I grew up in a black and white world of the 50’s. Yes there were pink poodle skirts, bobby socks, diners, 38 records and then came the Beatles, the Vietnam War and chaos and cover-ups. But there was also growing up in the south where an African-American person was a “nigger”, when Brazil nuts were call “nigger toes” in my family, where I grew up with maids and drivers and black gardeners who pruned our hedges and clipped the grass around a four-foot metal lawn ornament of a black man holding a lantern and wearing a butlers outfit. This was my norm as a child. Then it all changed. I saw more sides of the black and white issue, as I became a teen.

My knees buckled as race riots were out of control in Watts. As front-page news was Selma and countless other towns and cities brutally murdering black citizens. I sat with my parents with our aluminum TV trays and Swanson TV dinners in front of a black and white television as JFK was gunned down and began hysterically crying as my parents sipped a vodka tonic and praised the conservatives and bashed the liberals. I became despondent when our government murdered Martin Luther King, and then the same people assassinated Bobby Kennedy. By 17 I was hopeless.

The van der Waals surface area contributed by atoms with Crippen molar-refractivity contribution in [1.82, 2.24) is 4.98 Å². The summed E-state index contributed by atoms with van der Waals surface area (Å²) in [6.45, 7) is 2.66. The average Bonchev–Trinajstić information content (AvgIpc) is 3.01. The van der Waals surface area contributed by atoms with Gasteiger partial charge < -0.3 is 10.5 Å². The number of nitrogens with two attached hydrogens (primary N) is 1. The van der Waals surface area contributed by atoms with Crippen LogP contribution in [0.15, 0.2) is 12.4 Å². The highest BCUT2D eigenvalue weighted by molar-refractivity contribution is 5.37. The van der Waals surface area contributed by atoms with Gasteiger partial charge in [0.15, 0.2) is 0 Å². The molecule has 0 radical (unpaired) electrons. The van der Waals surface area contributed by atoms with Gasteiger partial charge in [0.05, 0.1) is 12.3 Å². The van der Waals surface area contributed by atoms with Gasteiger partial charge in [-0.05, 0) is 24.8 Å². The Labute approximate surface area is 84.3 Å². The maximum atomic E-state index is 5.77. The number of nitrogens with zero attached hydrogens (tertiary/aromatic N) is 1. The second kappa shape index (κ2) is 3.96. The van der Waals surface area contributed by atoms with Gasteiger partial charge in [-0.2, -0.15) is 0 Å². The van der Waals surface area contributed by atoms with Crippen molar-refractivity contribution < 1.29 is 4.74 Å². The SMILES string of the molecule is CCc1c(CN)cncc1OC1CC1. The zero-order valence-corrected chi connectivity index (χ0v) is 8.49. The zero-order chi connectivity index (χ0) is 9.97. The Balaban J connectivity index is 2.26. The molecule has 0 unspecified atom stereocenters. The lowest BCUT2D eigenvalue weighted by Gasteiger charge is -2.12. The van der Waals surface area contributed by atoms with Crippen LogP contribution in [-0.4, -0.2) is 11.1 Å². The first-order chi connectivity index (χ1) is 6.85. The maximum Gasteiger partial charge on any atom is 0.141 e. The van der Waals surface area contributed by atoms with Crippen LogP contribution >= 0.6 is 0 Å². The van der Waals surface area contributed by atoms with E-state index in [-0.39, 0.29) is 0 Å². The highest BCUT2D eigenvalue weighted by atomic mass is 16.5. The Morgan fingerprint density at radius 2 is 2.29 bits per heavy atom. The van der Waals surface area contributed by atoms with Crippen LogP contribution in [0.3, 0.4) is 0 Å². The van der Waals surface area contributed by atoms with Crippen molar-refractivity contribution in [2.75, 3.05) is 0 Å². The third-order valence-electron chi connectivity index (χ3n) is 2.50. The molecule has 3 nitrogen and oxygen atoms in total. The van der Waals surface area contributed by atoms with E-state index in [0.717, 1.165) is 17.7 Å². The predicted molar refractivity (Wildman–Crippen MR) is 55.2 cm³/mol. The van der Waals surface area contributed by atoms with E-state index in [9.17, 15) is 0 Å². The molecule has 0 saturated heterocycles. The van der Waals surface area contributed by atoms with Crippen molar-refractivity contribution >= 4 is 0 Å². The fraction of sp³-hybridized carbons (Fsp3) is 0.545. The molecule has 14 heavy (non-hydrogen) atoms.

watts

The black and white issue began to eat away at my soul. Why? Because it was a human story for me. It was about people intentionally killing hope. From those days forward I was all about keeping hope alive. My hope, the hope of people in poverty, people who had so much less than me, people who had no future in our country back then because of the color of their skin. As for me I was lily-white, blonde, blue-eyed and wanting for not one thing in life.